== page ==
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Aging Bands Make Grand Tours in Regional Casinos in the USA

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It has become a tradition for popular bands, which are growing old, to organize tours in various casinos throughout the USA, which are trying to attract more gamblers in their slower periods each year.

One such group is KC and the Sunshine Band, who will sing at casinos at half of their 23 stops, during their summer tour this year. Harry Wayne Casey, 63 year old lead singer, known with the hits from the past “Shake Your Booty” and “Get Down Tonight,” said that he enjoys these casino performances.

He added that he likes the facilities, which these venues offer like hotel rooms, restaurants, as well as gambling opportunities, but of course he tries to not spend his whole performance fee: “I try not to play for free.”

The change

Old-school bands tour regularly in regional casinos around the US

• Casinos invite bands to play in their slower days

• Regular casino players get tickets for performances free of charge

• Aging bands enjoy the benefits of touring and earn well from that

The number of states, which offer Las Vegas-style gambling resorts is now 39 in comparison to just two, prior 1988, when the Congress allowed American Indian tribes to open casinos and 1989 when Iowa legalized riverboat wagering, following US gambling laws.

Therefore, there are much more stages for musicians at these regional casino venues, giving older performers the opportunity to earn pretty decent for their age. This is how fans even from smaller cities were given the chance to enjoy their favorite bands from the past without the necessity to travel.

Country singer Hank Williams Jr., who has a performance at the Grand Casino in Hinckley, Minnesota this year, said for Bloomberg: “Artists don’t make money selling music anymore. Nowadays, all the money is in touring. With so many casinos opening up, it does provide many more places to play.”

Developed tradition

Mitchell Etess, CEO of the Mohegan Tribal Gaming Authority, said that: “the established acts match the over-50 demographic of the casinos’ best customers.” Therefore, his Mohegan Sun casino in Uncasville, Connecticut will host Alice Cooper and Mötley Crüe. He added: “It’s just like back in the old days, when Tom Jones went to Vegas. It’s a logical fit.”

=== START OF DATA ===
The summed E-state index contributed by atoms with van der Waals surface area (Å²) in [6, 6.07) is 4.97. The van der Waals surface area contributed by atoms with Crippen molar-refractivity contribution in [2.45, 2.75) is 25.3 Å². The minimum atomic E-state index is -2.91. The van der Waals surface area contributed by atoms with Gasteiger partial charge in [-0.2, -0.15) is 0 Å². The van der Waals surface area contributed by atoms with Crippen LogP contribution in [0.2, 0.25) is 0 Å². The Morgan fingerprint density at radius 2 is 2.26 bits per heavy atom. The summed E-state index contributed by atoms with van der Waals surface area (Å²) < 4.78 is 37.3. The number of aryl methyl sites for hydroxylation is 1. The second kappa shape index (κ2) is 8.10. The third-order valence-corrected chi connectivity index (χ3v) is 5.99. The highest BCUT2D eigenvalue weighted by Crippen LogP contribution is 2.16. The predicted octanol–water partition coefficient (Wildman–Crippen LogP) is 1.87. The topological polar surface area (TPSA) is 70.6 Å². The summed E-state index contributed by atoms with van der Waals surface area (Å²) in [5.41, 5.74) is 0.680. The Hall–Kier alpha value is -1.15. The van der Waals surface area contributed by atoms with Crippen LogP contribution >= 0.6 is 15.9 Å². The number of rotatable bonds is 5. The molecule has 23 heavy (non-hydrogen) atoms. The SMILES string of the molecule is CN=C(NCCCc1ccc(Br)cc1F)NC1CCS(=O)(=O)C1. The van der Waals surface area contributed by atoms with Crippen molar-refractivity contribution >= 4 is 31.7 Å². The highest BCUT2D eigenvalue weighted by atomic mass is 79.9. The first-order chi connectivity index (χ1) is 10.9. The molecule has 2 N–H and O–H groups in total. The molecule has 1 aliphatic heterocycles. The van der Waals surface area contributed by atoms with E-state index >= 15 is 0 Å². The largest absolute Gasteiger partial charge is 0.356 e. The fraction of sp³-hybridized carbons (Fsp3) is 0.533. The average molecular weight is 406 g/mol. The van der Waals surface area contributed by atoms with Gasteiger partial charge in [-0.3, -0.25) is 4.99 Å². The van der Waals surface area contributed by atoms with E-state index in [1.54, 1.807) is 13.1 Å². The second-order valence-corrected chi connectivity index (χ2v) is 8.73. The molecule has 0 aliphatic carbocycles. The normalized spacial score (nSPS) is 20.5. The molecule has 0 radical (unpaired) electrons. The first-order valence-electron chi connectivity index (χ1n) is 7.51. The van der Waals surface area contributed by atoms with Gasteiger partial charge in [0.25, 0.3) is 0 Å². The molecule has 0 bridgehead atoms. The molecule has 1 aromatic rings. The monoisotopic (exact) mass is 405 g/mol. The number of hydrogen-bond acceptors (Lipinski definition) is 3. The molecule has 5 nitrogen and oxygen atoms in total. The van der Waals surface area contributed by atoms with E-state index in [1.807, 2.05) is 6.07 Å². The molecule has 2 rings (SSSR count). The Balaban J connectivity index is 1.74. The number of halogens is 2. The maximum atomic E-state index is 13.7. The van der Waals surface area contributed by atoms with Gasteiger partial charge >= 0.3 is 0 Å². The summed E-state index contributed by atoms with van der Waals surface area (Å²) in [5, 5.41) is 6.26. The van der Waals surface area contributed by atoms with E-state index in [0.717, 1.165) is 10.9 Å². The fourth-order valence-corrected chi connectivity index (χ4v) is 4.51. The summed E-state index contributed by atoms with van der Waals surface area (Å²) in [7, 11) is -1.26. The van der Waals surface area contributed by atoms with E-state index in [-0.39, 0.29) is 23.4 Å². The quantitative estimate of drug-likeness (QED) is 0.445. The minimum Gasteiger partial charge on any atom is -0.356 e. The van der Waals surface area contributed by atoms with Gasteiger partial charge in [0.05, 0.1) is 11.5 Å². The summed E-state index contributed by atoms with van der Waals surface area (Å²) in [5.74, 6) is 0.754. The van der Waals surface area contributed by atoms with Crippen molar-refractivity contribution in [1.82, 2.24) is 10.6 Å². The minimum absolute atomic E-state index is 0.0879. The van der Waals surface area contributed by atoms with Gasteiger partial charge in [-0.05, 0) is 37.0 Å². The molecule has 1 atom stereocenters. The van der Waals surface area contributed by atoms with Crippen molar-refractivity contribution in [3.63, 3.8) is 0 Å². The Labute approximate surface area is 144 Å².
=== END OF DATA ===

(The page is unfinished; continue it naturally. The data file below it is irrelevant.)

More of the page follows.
It has become a tradition for the casinos to reserve around 20% of the concert tickets as compliment for their high rollers. An example comes from Mike Short, a payroll coordinator in Los Angeles, who said for the gambling news that he usually gets around three invitations per week from various casinos for free performances.

This is how he got to enjoy without paying for tickets artists like Joe Cocker, Foreigner, Meat Loaf and others in places like Pechanga Resort and Casino in Temecula, California.

Short remembered that one time he got six seats in relatively front rows for a Sheryl Crow concert at the Harrah’s in Laughlin, Nevada: “It’s a big draw. Once you’re down a few bucks, at least you’ve got something to walk away with.”

The performers’ viewpoint

Jim Halsey, music manager, said that naturally casinos chose slow weekends to invite bands to play, in order to attract more gamblers to their premises. He added that his client the Oak Ridge Boys will perform at more than 30 gambling halls in 2014 for around $40,000 per night.

He explained that due to the fact that casinos have various sources of income, they can afford to advertise music shows much better than simple music venues. Therefore, they have numerous advertising billboards, which promote each event, which cannot be achieved by small music venues.

Lead singer Casey explained the evolution of regional casinos happened at the same time when he decided to go back to stage performing in 1993.

He started with only two backup singers and recorded music, whereas now he performs with 15 people on stage at bigger venues like the Hard Rock Hotel and Casino in Biloxi, Mississippi and the Riverwind Casino in Norman, Oklahoma.

Casey joked that when sometimes he notices the puzzled faces of some of the younger people in the audience, he says: “Get a good look, this is what Justin Timberlake is going to look like in thirty years.”

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